The before-and-after transformations of the composition baby head and china doll head are remarkable.

For the distraught owner who brings in a doll in need of some tender loving care, the machinations of what might occur can seem daunting and a bit scary. What exactly will happen to the lovely, little “patient”? Firstly, Sykes makes clear whether the procedure will be a restoration or a repair. Yes, there is a distinct difference. Sykes said, “Restoration is rebuilding the rocker eye mechanism, re­surfacing the severely cracked and chipped composition, piecing together the broken porcelain, filling in the missing pieces, and then masking those repaired areas with paint to blend into the existing surface, making the previous dam­age invisible. Repairing is mending the breaks, replacing by sculpting that missing finger, and then masking the repaired area with a paint touch-up.”

Interestingly, many of the customers who visit Sykes’ store are not the ini­tial custodians of these in-need dolls. Rather, they are the children, grand­children, or nieces and nephews of collectors who are now deceased or are being moved into a nursing home or other residential facility. “Our store has taken in several large doll collections on consignment from family members of deceased doll collectors, as well as several from those who must move into assisted living,” Sykes said. “They come to us for help because they have no idea of value, or how to sell, but recognize that there is some value in the dolls and don’t want to put the collection in the dumpster. Many times, those dolls need to be repaired and/or refreshed before being sellable, and the owners are willing to invest in the hopes of finding a good home for something that was dear to a family member. It is very emotional for each person we meet.”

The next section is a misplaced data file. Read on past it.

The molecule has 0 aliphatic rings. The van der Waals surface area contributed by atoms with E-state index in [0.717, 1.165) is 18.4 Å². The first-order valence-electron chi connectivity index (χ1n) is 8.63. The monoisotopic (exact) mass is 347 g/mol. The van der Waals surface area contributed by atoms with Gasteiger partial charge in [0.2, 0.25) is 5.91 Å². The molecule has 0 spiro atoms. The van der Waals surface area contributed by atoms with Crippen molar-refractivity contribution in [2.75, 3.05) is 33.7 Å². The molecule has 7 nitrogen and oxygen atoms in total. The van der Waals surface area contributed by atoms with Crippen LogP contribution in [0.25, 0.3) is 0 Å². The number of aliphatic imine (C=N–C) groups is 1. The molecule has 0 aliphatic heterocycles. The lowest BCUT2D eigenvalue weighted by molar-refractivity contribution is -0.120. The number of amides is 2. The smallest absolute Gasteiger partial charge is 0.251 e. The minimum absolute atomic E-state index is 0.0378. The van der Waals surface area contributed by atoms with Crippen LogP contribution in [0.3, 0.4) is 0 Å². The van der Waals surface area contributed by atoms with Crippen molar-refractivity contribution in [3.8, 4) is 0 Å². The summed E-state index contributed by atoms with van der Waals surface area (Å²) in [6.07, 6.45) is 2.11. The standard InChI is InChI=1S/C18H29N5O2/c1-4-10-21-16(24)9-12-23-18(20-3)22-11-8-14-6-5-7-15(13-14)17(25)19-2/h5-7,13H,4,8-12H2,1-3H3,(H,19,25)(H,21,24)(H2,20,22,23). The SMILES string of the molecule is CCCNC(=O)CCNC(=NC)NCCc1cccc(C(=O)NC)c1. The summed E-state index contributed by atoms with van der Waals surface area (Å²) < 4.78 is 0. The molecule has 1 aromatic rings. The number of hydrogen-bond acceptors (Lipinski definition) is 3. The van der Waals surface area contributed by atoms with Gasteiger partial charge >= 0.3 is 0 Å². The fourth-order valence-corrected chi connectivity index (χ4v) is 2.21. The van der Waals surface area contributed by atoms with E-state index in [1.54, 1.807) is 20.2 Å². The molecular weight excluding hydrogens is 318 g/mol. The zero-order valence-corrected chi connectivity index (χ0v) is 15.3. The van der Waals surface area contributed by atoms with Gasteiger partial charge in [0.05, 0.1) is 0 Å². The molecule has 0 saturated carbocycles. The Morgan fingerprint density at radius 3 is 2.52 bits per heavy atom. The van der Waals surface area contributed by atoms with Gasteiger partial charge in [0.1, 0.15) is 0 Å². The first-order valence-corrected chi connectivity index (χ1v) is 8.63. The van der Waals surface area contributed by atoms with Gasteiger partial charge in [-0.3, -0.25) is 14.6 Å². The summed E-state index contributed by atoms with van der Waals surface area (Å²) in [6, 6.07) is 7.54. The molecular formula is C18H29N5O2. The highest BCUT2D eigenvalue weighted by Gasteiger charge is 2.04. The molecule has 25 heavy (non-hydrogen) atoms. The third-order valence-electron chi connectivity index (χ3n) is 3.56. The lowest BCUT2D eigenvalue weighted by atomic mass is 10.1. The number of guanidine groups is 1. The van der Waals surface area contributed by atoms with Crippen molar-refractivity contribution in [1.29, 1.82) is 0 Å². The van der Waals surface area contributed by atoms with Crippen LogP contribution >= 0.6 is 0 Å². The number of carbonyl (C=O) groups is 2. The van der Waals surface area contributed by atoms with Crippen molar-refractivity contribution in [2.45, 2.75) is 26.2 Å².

The magic of Porcelain Classics’ doll restoration is showcased with this papier-mâché Greiner head, which had many of the original pieces missing.
Oliver is Jennie Sykes’ interpretation/reproduction of a doll originally sculpted by Tom Francirek. The newsboy has lifelike eyes, and Sykes said, “I painted the eyes as if doing a portrait painting, instead of cutting out the porcelain and inserting glass eyes, as in most reproductions.”
Jennie Sykes repaired the antique FG’s leather torso, then re-dressed the doll in silk, to match the original hat. The FG’s dress had melted beyond repair. Skyes said, “The doll’s hat was the original, from the mid-to-late 1800s. Traditional but unusual color in today’s market, but I needed to match the hat ribbon. I found the brocade fabric in my mother’s fabric stash, then dyed plain silk to match for the sleeves and skirt ruffle.” She added that the dress was “designed, patterned, drafted, and created” to complement the doll.
All manner and eras of dolls are celebrated and commemorated at Porcelain Classics, including these candy container designs that were used for workshops.